2019 was indeed an eventful year, but it seems like the year flew by all too swiftly! As I soak in the festivities, I also find time to reflect on what happened during the year and any mistakes I may have made during my investment journey. While it's human to make mistakes, it's important that the mistakes are small (so that they do not scuttle your long-term investment goals) and that we also learn from them (in order to avoid a repeat).
With 2020 just around the corner, it's time to plan on how to position our portfolios for the New Year. Though there have been rumblings of a possible global slowdown amid the ongoing US-China trade tensions, there has not been a specific catalyst identified that would cause markets (and valuations) to crash. Bearing this in mind, investors need not constantly fear a crash and sit around trying to time the markets. I believe that buying great stocks at reasonable valuations should enable us to grow our wealth steadily over time.
Let's start the new year off right by buying these three very promising growth stocks.
Visa (NYSE:V) is one of the dominant payment technology companies in the world, with a global reach and strong brand recognition. For the 12 months ended September 30, 2019 (FY 2019), the payments giant processed 180 billion payment transactions worth $11.6 trillion . Net revenue for FY 2019 was up 11% year over year, while net income jumped by 17% year over year to $12 billion. For a $400 billion company to be able to report double-digit top- and bottom-line growth is impressive, and Visa also generates a free cash flow yield of 3% .
Management is not resting on its laurels, though. Visa concluded four acquisitions (Earthport, Payworks, Verifi, and Rambus) during FY 2019 and plans to tap these businesses to expand the company's capabilities in areas such as omni-commerce solutions and tokenization. A variety of platforms are being enabled to improve the payment experience for consumers with the launch of an installment solution where card issuers (such as banks) can offer installments to cardholders directly through participating merchants. These initiatives should continue to drive steady growth for Visa and enable the company to compete more effectively against its competitors.
At around 35 times trailing price-earnings, the company's shares aren't cheap, but paying up for quality is something investors need to learn to do.
Starbucks (NASDAQ:SBUX) has delivered a more than respectable performance year to date, with its shares soaring 37.5% to around $88. The coffee giant has reported steady revenue growth with a 7.2% year-over-year increase in total net revenues to $26.5 billion, while net income (net of one-off items) grew 12.6% year over year to around $3 billion . Global comparable store sales are up around 5%, comprising a 3% increase in ticket prices and a 2% increase in comparable transaction volumes. Growth for the company seems intact with 17.6 million total active US Starbucks Rewards members, up 15% year over year. Starbucks ended the fiscal year 2019 with 31,256 stores in 82 markets, and the company's focus continues to be on growth in key markets in the US and China.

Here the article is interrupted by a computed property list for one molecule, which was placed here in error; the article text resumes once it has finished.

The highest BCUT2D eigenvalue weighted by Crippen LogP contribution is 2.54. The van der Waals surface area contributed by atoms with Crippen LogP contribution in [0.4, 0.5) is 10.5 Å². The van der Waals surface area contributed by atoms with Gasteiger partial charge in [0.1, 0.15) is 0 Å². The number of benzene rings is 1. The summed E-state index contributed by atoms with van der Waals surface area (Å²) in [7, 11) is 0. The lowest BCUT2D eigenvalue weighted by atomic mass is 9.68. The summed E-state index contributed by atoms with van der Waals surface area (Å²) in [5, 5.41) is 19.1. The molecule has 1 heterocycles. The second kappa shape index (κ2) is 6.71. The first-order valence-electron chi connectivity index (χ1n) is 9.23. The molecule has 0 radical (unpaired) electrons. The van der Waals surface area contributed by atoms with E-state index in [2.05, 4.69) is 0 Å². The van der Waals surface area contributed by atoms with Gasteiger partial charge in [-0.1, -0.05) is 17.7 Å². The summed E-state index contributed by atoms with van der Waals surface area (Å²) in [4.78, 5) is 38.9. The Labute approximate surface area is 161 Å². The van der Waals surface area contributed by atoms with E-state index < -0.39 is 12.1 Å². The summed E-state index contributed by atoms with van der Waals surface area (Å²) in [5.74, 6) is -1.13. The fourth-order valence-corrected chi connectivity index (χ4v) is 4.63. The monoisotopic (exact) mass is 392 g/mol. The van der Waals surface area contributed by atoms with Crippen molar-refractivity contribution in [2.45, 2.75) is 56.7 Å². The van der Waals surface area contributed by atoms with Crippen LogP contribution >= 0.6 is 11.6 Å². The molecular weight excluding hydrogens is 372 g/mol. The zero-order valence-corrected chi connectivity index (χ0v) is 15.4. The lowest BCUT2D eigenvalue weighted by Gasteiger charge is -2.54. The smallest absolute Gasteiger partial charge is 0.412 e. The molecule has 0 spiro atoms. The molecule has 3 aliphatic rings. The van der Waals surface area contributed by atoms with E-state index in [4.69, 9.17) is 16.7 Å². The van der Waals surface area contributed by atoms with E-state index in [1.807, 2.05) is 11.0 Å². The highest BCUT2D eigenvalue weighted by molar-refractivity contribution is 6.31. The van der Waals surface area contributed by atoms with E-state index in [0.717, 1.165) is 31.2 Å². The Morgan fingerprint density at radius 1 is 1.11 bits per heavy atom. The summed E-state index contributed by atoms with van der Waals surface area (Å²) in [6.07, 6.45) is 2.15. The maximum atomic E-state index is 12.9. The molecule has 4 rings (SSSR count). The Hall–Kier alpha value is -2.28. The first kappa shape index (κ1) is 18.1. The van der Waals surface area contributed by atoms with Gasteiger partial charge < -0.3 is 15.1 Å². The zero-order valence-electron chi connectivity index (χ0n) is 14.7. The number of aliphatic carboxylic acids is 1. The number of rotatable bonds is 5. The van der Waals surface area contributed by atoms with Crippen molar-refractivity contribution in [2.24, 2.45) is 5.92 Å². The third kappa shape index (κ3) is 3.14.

Though Starbucks may have Luckin Coffee (OTC:LKNC.Y) vying for a slice of the lucrative China pie, the brand's extensive network, track record, and mind share should stand it in good stead to continue to grow in the world's most populous nation. Starbucks' powerful digital flywheel strategy is generating the momentum for its Rewards program, and this should continue to attract repeat customers to its stores, who will end up being "sticky" and loyal.
Starbucks is a well-oiled machine with clear expansion goals and the culture and initiative to pull these off successfully, making the company a clear buy for investors.
Though Nike (NYSE:NKE) has seen its share price hit an all-time high of $100 recently, I believe there are still good reasons to buy the stock. For its Q1 2020 earnings (for the period ended August 31, 2019), revenue was up 7% year over year while gross profit jumped by 11% year over year, signaling a gross margin improvement. Looking back at the past two years (i.e., FY 2018 and FY 2019), gross margin has improved from 43.8% to the current 45.7%, an almost two-percentage-point increase . This steady improvement points to pricing power and strong brand recognition for Nike.
Greater China saw the biggest jump in divisional revenue, soaring 22% year over year for all three categories of footwear, apparel, and accessories. Operating profit for Greater China soared even more at 33% year over year to $669 million, underscoring Nike's successful penetration into China even while facing stiff competition from local brands such as Li Ning and Anta. For the Tokyo Olympics in 2020, management plans to introduce a new Zoom Air running platform that will feature a combination of both performance and lifestyle attributes. The Jordan brand has also hit a new milestone, achieving its first-ever $1 billion in sales in the last quarter.
With great traction in sales and clear growth catalysts ahead, Nike should definitely be a conviction buy for investors' portfolios.